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 SS  Vol.8 No.9 , September 2017
Neuro Endocrine Tumor of the Gall Bladder: A Case Report
Abstract: Neuroendocrine tumors (NET) of the gallbladder are a rare entity with only 0.2% of all NET located in the gall bladder. Well-differentiated NETs occur at a relatively lower age group unlike other gallbladder tumors, whereas neuroendocrine carcinoma (NEC) occurs in an older category of patients. The aim of our study is to discuss the current level of evidence regarding this pathological entity by means of a rare case report on a neuroendocrine carcinoma of the gall bladder in a 63-year-old patient with a history of diabetes. Patient underwent cholecystectomy for acute cholecystitis. Pathology findings on surgical specimen came back for neuroendocrine tumour.

1. Introduction

Primary NET can occur throughout the entire gastro-intestinal tract (from the esophagus down to the anus), the pancreas and exceptionally in the liver or the gall bladder.

Gallbladder NET are uncommon, due to their extremely rare epidemiological character and their circumstances of discovery, mostly fortuitous. Only 0.2% of all neuroendocrine tumors are located in the gallbladder [1] . Clinical setting points to one of acute cholecystitis, but definite diagnosis is only made on the pathology examination of surgical specimen. We hereby report a case of gallbladder NET, discovered on pathology examination of cholecystectomy specimen in a 63-year-old male with a history of diabetes.

2. Case

Patient, 63-year-old diabetic male on insulin, presented with a three-month history of biliary colic with associating intermittent fever relieved by over the counter analgesics and antispasmodic drugs.

Symptoms worsened a week prior to his admission by the exacerbation of right upper quadrant pain and fever prompting his consultation at our department.

Physical examination found a conscious patient, stable vitals, HR 100 beats/minute, 39˚C febrile with right upper quadrant guarding on abdominal examination.

Lab test came back with leukocytosis 22000/mm3; CRP level at 212 mg/l and 236 mg/l blood sugar. The rest of the lab results notably urea and electrolytes as well calcitonin levels were unremarkable.

Abdominal ultrasound revealed a large gallbladder with a thickened wall, 12 mm thick, containing several gallstones and a perivesicular effusion.

After initial fluid resuscitation patient was admitted for surgery, with peroperative discovery of a distended gall bladder with pseudomembranes (Figure 1) and a slightly purulent perivesicular abscess about 5 cc, which was aspirated. Macroscopically, the surrounding liver tissue was normal with no palpable mass. Retrograde cholecystectomy was performed.

Immediate postoperative recovery was marked by surgical wound infection, which responded favorably to adequate antibiotics and dressing for up to 10 days post operatively.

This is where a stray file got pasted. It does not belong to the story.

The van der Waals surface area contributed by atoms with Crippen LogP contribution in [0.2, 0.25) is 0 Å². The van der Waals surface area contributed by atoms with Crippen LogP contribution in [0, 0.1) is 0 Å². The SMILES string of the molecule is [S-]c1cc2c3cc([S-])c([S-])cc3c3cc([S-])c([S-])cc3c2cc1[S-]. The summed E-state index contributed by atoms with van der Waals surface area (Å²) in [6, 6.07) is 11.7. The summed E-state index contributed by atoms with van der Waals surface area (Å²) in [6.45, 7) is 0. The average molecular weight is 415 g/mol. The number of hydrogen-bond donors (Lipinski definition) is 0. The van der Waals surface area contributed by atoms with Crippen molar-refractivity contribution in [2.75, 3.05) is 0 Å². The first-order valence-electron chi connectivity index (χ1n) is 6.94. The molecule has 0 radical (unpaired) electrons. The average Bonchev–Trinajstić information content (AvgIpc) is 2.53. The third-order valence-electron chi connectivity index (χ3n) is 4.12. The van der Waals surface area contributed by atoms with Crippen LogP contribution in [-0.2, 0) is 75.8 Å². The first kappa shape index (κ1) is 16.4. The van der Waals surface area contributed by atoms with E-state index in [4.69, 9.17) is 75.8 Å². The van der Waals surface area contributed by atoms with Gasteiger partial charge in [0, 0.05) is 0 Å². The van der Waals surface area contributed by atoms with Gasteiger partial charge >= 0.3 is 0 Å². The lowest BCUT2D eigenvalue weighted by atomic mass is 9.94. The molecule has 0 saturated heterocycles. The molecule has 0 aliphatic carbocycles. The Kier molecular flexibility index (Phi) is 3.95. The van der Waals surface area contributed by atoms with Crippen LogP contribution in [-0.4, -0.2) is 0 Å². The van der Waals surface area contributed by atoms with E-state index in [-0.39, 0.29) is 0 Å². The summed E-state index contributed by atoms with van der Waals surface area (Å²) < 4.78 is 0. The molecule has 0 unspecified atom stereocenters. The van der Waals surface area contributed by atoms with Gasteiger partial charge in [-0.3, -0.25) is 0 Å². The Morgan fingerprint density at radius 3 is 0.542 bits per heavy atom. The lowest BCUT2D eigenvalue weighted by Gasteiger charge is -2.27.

Pathology examination with immune histochemical marking of surgical specimen came back for a stage 3 (WHO 2010, ENETS 2006) large cell neuroendocrine carcinoma (Figure 2). There were no vascular emboli nor were perineural invasion and resection margins were clean. The tumor was staged pT2Nx.

The case was discussed at a multidisciplinary cancerology meeting where thoracic-abdomino-pelvic CT was recommended.

Thoracic-abdomino-pelvic CT revealed a metastatic lesion of segment V of the liver (Figure 3).

Figure 1. Peroperative image of distended gallbladder.

Figure 2. (A) Tumor proliferation infiltrating gall bladder wall, arranged in islets (HES × 5); (B) Monomorphic tumor cells with irregular nuclei containing small nucleolus and abundant eosinophilic cytoplasm (HES × 40).

Figure 3. (A) Sagittal CT scan showing a metastatic lesion in segment V of the liver; (B) Axial CT showing metastatic lesion located in segment V of the liver.

The case was reviewed with the findings of CT at the multidisciplinary cancerology meeting where chemotherapy was indicated. Patient was referred to the oncology department for chemotherapy sessions and subsequent follow up. Patient underwent 3 cycles of chemotherapy, CDDP (cisplatin) protocol with Etoposide, with no signs of local recurrence until date.

3. Discussion

Primary NETs, all locations combined, are rare with 2 to 5 new cases per year per 100,000 inhabitants.

Primary NETs can occur throughout the GI tract (from the esophagus down to the anus), the pancreas, rarely the liver, and the gall bladder. Globally, its incidence is considerably low, about 0.5 - 5/100,000, with an estimated 70% of cases affecting the digestive system, with only 0.2% located in the gall bladder.

Generally two broad spectrum can be identified: functional tumors (eliciting characteristic clinical symptoms pertaining to tumor secretion of peptides or amino acids) requiring specific anti-secretory treatment and non-functional tumors (not eliciting symptoms). The rarity and heterogeneity of NETs explain the low number of randomized studies and apparent lack of evidence. Their incidence and localizations varies with sex: men tend to have more NETs in the esophagus and stomach, whereas cases of hepatobiliary and colorectal PNETs involve women.